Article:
Three years later the Ravens were in the AFC Championship Game. The next year they avenged that loss to the Patriots, then beat the 49ers in Super Bowl XLVII. But Newsome showed this off-season that he wouldn’t rest on his laurels or sacrifice his personnel principles, allowing five-time All-Pro safety Ed Reed to leave as a free agent and trading receiver Anquan Boldin when he thought the price to keep him was too high. The latter move brought criticism that heightened when tight end Dennis Pitta was lost for the season in August and even more so in the opening week of 2013, when the Ravens fell 49-27 at Denver while Boldin starred in San Francisco’s 34-28 win over the Packers. If history is a guide, Newsome will remain unfazed. He’s been here before.
* * *
There is so much more that could be said about Newsome, the man who doesn’t want to talk about himself. He is “is a man of singleness and purpose,” as his good friend Marvin Lewis, the Bengals’ coach, says. “He’s a metronome,” says David Modell. “You can set your watch by him.” Newsome enters the facility at 7 a.m. and checks email. By 8:30 he’s on the treadmill. At noon he’s on the treadmill again, and then has a salad. He finishes the day on the treadmill around 6 p.m.
“I don’t know he’s as big as he is still,” Harbaugh says. “It’s not like he’s heavy or anything. But my gosh, how many calories does he burn on there? And then I see him eating salads? He says that’s where he does his best thinking.”
Newsome and his minions used to jog together at midday before his hip surgery. Marvin Lewis, who was the Ravens’ defensive coordinator from ’96 to ’01, never missed an opportunity to get on the interns about it: “I was teasing a new intern Joe [Hortiz, now director of college scouting]: ‘Joe, until you start jogging with Ozzie, you’re stuck, man, You’re not going anywhere.’ My nickname for DeCosta is Running Man. Always running with Ozzie.”
There’s also the Friday haircut at 2 p.m. every week, and how Newsome is always the person who delivers each fine levied by the team and the league—to maintain his position as bridge from the organization to the players.
Newsome’s loves (besides his wife, Gloria, and son Michael) are Alabama football, Ravens football and golf. No one is sure what the order is. But Newsome will not pick up a golf club until after the draft. Once he does, he’ll play just about every day, even in the oppressive summer heat of a Gulf Coast afternoon near his offseason home in Gulf Shores, Ala. “Ozzie has spent more money on lessons, equipment, greens fees than anybody that I know outside of PGA Tour pros,” Savage says.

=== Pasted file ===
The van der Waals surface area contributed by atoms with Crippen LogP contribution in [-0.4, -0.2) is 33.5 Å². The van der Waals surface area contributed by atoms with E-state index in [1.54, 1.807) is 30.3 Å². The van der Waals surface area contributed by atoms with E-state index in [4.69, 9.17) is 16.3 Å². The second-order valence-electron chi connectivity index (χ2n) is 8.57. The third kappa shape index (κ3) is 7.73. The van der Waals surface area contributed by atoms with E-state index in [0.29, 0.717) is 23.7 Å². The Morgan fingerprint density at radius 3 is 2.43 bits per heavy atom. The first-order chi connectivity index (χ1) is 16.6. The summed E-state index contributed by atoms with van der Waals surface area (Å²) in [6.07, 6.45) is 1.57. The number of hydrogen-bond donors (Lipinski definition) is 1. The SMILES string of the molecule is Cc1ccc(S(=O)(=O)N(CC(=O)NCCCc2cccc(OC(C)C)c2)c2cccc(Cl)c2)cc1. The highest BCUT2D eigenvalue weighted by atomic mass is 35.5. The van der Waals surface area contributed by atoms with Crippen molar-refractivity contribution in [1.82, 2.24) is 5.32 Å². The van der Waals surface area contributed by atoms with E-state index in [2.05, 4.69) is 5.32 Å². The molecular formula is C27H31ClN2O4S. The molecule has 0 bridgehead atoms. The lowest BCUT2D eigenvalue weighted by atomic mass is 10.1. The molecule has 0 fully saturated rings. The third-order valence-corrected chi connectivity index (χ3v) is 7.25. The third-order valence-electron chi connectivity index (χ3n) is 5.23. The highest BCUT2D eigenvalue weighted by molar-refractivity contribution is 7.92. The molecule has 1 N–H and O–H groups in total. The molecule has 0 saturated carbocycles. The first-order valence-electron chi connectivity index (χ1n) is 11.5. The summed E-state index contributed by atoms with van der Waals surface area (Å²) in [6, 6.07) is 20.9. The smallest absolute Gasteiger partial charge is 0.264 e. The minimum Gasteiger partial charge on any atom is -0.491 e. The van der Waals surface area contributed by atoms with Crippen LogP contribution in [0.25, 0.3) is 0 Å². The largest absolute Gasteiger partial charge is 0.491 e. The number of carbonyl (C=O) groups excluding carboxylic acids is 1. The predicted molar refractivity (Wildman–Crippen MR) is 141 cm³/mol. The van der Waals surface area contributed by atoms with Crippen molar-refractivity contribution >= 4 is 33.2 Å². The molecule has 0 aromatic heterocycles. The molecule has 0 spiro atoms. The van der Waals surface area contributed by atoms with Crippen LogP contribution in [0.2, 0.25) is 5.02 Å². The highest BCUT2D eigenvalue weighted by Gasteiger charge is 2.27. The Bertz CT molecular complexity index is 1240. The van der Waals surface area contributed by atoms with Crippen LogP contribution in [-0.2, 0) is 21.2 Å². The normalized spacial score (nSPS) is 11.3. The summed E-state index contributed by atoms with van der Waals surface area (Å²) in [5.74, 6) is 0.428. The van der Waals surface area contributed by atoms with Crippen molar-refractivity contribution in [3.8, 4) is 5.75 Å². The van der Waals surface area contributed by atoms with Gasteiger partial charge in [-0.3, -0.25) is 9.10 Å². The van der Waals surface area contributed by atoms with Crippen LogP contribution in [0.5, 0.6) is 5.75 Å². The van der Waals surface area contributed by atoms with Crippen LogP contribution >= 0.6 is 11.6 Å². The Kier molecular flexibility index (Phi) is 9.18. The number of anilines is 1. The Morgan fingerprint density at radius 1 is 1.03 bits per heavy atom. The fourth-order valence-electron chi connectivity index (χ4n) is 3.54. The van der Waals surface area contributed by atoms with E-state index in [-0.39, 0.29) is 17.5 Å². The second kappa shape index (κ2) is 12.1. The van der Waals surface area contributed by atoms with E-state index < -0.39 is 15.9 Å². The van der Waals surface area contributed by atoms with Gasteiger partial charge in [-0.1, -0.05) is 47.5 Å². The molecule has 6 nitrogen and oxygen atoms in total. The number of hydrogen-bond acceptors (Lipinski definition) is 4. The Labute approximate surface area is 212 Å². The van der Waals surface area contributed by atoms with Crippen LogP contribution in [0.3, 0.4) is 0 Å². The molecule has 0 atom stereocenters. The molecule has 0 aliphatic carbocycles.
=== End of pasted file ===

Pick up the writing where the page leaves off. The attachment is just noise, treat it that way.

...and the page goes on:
Newsome will play with the local power brokers, but also with dozens of junior golfers in the area. He’s done that for years and still keeps in touch with many through text messages. Newsome gives them tickets to games, and even invited some to the Super Bowl in New Orleans.
Newsome is also, quietly, spiritual—he has a private bible session at least once a week and takes his gold cross out from under his shirt for every television interview he does.
The momentousness of the champion Ravens’ visit to the White House, where the first African-American NFL general manager shook hands with the first African-American president, was not lost on Newsome. “I’m so happy my mother is alive so that she could see that,” he told Modell.
The man who is defined in part by his ability to control his emotions lost that control at the cemetery when Art Modell was laid to rest. Newsome’s big sunglasses couldn’t hide the tears streaming down his face. He was so overcome that he had to leave the service. “I have to go,” Newsome told David Modell.
It’s been 17 years since Art Modell took a big risk by putting an inexperienced Newsome in charge of a barely functioning franchise after the emotional move out of Cleveland. Newsome led that franchise out of its morass to its current status as one of the most respected organizations in the NFL.
There’s a saying around the Ravens’ facility: “Ozzie transcends all.” Not only because he’s still there at 57, but for keeping his decision-making process—meaning that of the Ravens—wholly internal. Considering the success he’s he’s had, and the distance he’s traveled, from small-town Alabama to the pinnacle of pro football, maybe the Wizard of Oz does transcend all.